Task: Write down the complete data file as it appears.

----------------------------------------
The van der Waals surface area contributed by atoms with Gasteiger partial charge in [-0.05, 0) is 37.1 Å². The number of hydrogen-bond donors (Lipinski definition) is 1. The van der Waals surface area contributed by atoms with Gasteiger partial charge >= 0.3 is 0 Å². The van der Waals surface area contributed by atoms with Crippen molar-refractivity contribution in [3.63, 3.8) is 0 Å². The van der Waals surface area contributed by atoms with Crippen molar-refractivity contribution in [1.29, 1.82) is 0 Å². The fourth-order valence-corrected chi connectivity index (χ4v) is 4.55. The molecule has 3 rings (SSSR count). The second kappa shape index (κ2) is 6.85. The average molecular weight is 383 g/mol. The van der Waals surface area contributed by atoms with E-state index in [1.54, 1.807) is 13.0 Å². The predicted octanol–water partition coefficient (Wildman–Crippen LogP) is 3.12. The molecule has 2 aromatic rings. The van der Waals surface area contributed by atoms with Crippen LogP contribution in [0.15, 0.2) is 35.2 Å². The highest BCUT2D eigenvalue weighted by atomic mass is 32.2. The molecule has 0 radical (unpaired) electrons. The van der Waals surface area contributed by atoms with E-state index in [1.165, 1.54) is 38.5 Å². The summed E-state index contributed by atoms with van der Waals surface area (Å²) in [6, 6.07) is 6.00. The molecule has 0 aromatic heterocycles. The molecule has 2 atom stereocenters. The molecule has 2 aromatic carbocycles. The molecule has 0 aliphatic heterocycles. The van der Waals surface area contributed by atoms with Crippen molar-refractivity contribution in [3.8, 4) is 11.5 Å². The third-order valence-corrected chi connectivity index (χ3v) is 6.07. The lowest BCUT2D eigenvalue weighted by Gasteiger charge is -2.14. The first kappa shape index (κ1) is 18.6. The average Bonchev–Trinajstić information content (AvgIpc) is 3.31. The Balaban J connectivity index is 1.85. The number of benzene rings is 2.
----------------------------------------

The van der Waals surface area contributed by atoms with Gasteiger partial charge in [-0.05, 0) is 37.1 Å². The number of hydrogen-bond donors (Lipinski definition) is 1. The van der Waals surface area contributed by atoms with Gasteiger partial charge >= 0.3 is 0 Å². The van der Waals surface area contributed by atoms with Crippen molar-refractivity contribution in [3.63, 3.8) is 0 Å². The van der Waals surface area contributed by atoms with Crippen molar-refractivity contribution in [1.29, 1.82) is 0 Å². The fourth-order valence-corrected chi connectivity index (χ4v) is 4.55. The molecule has 3 rings (SSSR count). The second kappa shape index (κ2) is 6.85. The average molecular weight is 383 g/mol. The van der Waals surface area contributed by atoms with E-state index in [1.54, 1.807) is 13.0 Å². The predicted octanol–water partition coefficient (Wildman–Crippen LogP) is 3.12. The molecule has 2 aromatic rings. The van der Waals surface area contributed by atoms with Crippen LogP contribution in [0.15, 0.2) is 35.2 Å². The highest BCUT2D eigenvalue weighted by atomic mass is 32.2. The molecule has 0 radical (unpaired) electrons. The van der Waals surface area contributed by atoms with E-state index in [1.165, 1.54) is 38.5 Å². The summed E-state index contributed by atoms with van der Waals surface area (Å²) in [6, 6.07) is 6.00. The molecule has 0 aromatic heterocycles. The molecule has 2 atom stereocenters. The molecule has 2 aromatic carbocycles. The molecule has 0 aliphatic heterocycles. The van der Waals surface area contributed by atoms with Crippen molar-refractivity contribution in [3.8, 4) is 11.5 Å². The third-order valence-corrected chi connectivity index (χ3v) is 6.07. The lowest BCUT2D eigenvalue weighted by Gasteiger charge is -2.14. The first kappa shape index (κ1) is 18.6. The average Bonchev–Trinajstić information content (AvgIpc) is 3.31. The Balaban J connectivity index is 1.85. The number of benzene rings is 2.